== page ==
Philosophy 236: Philosophy of Mind
Where: Philosophy department lounge
When: Wednesdays 1-3:50, spring quarter 2016
Instructor: Jonathan Cohen
First three letters of my first name and then my last name (all as
one word) followed by the at sign, followed by 'aardvark.ucsd.edu'
office: (858) 534 6812
Office hours: Tuesdays 10-11:30, in H&SS 8072 (and by appointment)
We'll organize discussion around the paired chapters in McLaughlin's and
Cohen's anthology, Contemporary
Debates in Philosophy of Mind, Blackwell, 2007 (ordered from the
bookstore, but probably available elsewhere for less).
Because the debates in this volume take up fundamental issues at the
heart of philosophy of mind and also have connections to a very wide
range of adjoining literatures in the area, this course will expose
students to a pretty good chunk of the subfield.
This seminar counts toward the distribution requirement in the area of
philosophy of mind; it also counts as a core seminar.
This seminar will be a graduate-level survey of fundamental topics in
the philosophy of mind.
We'll focus on three principle clusters of issues that have stood at
the center of recent philosophical dispute: those about mental
content, the ontology of the mental, and the place of consciousness in
The seminar requirements are of two main kinds: presentations,
and a medium length (15 page) final paper.
All attendees (including auditors) will be required to lead a seminar
A presentation should be a critical discussion rather than a mere summary
or book report (the presenter can assume that other participants have
done the reading, and the other participants will make it the case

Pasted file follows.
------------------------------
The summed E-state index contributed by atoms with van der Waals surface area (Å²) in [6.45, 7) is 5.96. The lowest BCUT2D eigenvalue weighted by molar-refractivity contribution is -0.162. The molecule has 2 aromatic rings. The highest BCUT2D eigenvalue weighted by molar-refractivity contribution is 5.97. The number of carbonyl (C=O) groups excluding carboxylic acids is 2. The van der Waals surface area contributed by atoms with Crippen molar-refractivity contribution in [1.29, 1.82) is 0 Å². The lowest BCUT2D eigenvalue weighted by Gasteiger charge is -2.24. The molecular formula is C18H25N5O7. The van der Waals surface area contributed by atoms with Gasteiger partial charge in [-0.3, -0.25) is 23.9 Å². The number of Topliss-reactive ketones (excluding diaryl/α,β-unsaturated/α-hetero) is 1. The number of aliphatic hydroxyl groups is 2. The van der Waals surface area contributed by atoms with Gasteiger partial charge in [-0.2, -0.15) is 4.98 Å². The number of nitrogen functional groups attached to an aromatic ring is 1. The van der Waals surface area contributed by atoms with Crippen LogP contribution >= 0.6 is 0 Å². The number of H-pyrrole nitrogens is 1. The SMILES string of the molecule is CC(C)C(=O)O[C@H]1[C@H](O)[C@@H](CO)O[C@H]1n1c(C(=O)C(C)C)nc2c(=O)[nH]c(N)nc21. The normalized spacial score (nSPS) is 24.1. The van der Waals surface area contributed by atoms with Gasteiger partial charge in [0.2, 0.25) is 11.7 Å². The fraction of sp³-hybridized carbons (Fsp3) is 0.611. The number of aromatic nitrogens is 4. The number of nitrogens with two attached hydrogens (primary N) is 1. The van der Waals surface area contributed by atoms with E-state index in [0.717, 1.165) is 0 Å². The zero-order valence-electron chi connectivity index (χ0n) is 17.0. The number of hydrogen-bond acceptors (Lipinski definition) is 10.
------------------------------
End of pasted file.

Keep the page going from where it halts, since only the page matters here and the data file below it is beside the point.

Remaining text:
that such an assumption is correct!), and should contain a thesis and
arguments for that thesis.
It can concern any topic connected with the week's reading that is of
interest to the presenter.
You must discuss your presentation with me sometime before the session
in which you present, just to make sure we're on the same page.
Seminar presentations may be given using notes or slides, but they
may not be read aloud from a pre-written paper.
- Final Paper:
Students taking the course for credit will pass in a single 15 page
paper by the end of the quarter (extensions will be granted only in
cases of extreme emergency), on a topic of their own choosing that
relates to the subject matter of the course.
All such papers must be pre-approved in conversation with me.
I mean it.
I will determine your grade based on the following breakdown:
25% seminar presentations and participation
75% final paper
Readings listed below are from the McLaughlin and Cohen anthology, and
may be supplemented with additional materials on an ad hoc basis.
||introductory meeting, sign up for presentations
||Content, wide and narrow
||Externalism and privileged access
||Normativity and intentionality
||A posteriori physicalism
||Phenomenal character and intentional content